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    ABSTRACT: Background Several studies have shown that Blastomyces dermatitidis, the etiologic agent of blastomycosis, is a genetically diverse pathogen. Blastomycosis is a significant health issue in humans and other mammals. Veterinary and human isolates matched with epidemiological case data from the same geographic area and time period were used to determine: (i) if differences in genetic diversity and structure exist between clinical veterinary and human isolates of B. dermatitidis and (ii) if comparable epidemiologic features differ among veterinary and human blastomycosis cases. Results Genetic typing of 301 clinical B. dermatitidis isolates produced 196 haplotypes (59 unique to veterinary isolates, 134 unique to human isolates, and 3 shared between canine and human isolates). Private allelic richness was higher in veterinary (median 2.27) compared to human isolates (median 1.14) (p = 0.005). Concordant with previous studies, two distinct genetic groups were identified among all isolates. Genetic group assignment was different between human and veterinary isolates (p < 0.001), with more veterinary isolates assigned to Group 2. The mean age of dogs diagnosed with blastomycosis was 6 years. Thirty cases were in male dogs (52%) and 24 were females (41%). The breed of dog was able to be retrieved in 38 of 58 cases with 19 (50%) being sporting breeds. Three of four felines infected with blastomycosis were domestic shorthair males between ages 6–12, and presented with disseminated disease. The other was a lynx with pulmonary disease. The equine isolate was from an 11-year-old male Halflinger with disseminated disease. Disseminated disease was reported more often in veterinary (62%) than human cases (19%) (p < 0.001). Conclusions Isolates from all hosts clustered largely into previously identified genetic groups, with 3 haplotypes being shared between human and canine isolates confirming that B. dermatitidis isolates capable of infecting both species occur in nature. Allelic diversity measures trended higher in veterinary samples, with a higher number of total alleles and private alleles. Veterinary isolates of B. dermatitidis contributed a substantial amount of diversity to the overall population genetic structure demonstrating the importance of including veterinary isolates in genetic studies of evolution and virulence in this organism.
    Full-text · Article · Apr 2013 · BMC Veterinary Research
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    ABSTRACT: Aspergillus lentulus was described in 2005 as a new species within the A. fumigatus sensu lato complex. It is an opportunistic human pathogen causing invasive aspergillosis with high mortality rates, and it has been isolated from clinical and environmental sources. The species is morphologically nearly identical to A. fumigatus sensu stricto, and this similarity has resulted in their frequent misidentification. Comparative studies show that A. lentulus has some distinguishing growth features and decreased in vitro susceptibility to several antifungal agents, including amphotericin B and caspofungin. Similar to the once-presumed-asexual A. fumigatus, it has only been known to reproduce mitotically. However, we now show that A. lentulus has a heterothallic sexual breeding system. A PCR-based mating-type diagnostic detected isolates of either the MAT1-1 or MAT1-2 genotype, and examination of 26 worldwide clinical and environmental isolates revealed similar ratios of the two mating types (38% versus 62%, respectively). MAT1-1 and MAT1-2 idiomorph regions were analyzed, revealing the presence of characteristic alpha and high-mobility-group (HMG) domain genes, together with other more unusual features such as a MAT1-2-4 gene. We then demonstrated that A. lentulus possesses a functional sexual cycle with mature cleistothecia, containing heat-resistant ascospores, being produced after 3 weeks of incubation. Recombination was confirmed using molecular markers. However, isolates of A. lentulus failed to cross with highly fertile strains of A. fumigatus, demonstrating reproductive isolation between these sibling species. The discovery of the A. lentulus sexual stage has significant implications for the management of drug resistance and control of invasive aspergillosis associated with this emerging fungal pathogen.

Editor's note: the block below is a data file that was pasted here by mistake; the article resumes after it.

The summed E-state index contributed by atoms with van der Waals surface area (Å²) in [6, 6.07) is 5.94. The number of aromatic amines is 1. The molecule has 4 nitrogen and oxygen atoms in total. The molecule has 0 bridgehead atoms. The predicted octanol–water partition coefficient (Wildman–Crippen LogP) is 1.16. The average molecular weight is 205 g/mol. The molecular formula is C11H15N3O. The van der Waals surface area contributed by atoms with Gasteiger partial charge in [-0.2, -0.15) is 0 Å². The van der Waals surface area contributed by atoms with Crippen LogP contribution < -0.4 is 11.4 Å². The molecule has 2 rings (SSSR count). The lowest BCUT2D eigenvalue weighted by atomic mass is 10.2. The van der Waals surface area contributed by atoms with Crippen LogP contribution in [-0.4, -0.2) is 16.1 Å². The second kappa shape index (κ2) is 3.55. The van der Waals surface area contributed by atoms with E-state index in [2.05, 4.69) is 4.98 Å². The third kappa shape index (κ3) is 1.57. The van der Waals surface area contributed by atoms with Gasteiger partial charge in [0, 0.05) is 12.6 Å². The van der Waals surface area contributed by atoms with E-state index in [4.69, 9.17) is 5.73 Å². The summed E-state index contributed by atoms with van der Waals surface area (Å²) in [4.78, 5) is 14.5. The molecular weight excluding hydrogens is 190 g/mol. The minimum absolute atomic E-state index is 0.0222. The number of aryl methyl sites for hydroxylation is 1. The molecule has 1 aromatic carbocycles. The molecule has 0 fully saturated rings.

Full-text · Article · May 2013 · Eukaryotic Cell